Walt Disney and the Acceptance of Authoritarianism

While eating my supper of crackers, deli turkey, and strawberries, I had a question: What is the relationship between Disney’s children’s movies (and alphabetic fairy tales) and the current–baffling–acceptance of authoritarianism in the United States?

Why are people–who proclaim to love the United States, their country, and their freedom–still supporting the Republican party at all?!

Think of the endless list of theatrical features somehow connected with Disney that revolve around royalty in someway or another? Very wealthy and all-powerful Kings, Queens, Princes, and Princesses who use magic to get their way are the leading characters in such productions. While people have talked about how Disney teaches harmful gender mores and heterosexuality, I have not seen commentary that suggests it might also teach people to be complacent under a dictator.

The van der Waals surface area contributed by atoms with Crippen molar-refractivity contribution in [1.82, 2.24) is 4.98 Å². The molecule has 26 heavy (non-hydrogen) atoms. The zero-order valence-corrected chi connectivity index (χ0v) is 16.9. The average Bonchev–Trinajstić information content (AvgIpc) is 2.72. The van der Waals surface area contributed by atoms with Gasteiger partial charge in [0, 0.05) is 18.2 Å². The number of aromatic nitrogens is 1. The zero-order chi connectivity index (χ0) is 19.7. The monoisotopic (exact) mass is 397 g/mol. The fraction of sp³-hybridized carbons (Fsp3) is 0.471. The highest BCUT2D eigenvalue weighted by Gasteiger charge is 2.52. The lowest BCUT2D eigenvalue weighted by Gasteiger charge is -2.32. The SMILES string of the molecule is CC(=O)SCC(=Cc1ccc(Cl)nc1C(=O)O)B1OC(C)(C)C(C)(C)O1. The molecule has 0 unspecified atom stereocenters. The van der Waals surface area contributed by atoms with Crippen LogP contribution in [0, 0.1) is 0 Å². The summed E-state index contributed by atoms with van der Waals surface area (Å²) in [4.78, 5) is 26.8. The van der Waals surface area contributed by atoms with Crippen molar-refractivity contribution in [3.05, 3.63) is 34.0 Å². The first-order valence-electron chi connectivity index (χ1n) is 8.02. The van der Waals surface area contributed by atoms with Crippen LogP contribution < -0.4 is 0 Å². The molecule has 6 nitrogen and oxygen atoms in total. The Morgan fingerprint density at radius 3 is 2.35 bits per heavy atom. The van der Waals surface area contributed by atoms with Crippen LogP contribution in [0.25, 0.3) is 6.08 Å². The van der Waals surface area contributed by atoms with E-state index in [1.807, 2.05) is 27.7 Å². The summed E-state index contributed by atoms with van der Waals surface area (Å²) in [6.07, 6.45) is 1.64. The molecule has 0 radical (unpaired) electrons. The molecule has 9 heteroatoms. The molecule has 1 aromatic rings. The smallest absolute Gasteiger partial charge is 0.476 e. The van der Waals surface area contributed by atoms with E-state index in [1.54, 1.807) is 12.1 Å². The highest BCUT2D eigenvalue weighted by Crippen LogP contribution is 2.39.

There is never a rebellion against royalty in Disney films. While members of the monarchy in these fictionalized worlds are often the “evil queen” or “the ugly step sisters,” the worlds created show everything basically being okay. And, they have the now-clichéd happily ever after for select members of the royalty. Disney creates governments that ultimately know best and have earned their positions and everyday people who ultimately have their most basic needs satisfied.

Disney movies do not show characters en masse who challenge authority or the status quo, who seek any kind of change, or who take aggressive charge of situations. Disney movies–aimed at children with near blank slates and at their tired caretakers–embed, within in our brain, ultimately paternalistic, positive stories about living under authoritarian regimes.

People have templates, per se, of how to live in such situation, but they don’t have templates for how to live in a society where people truly take charge and demand better.

Dr. Andrew Joseph Pegoda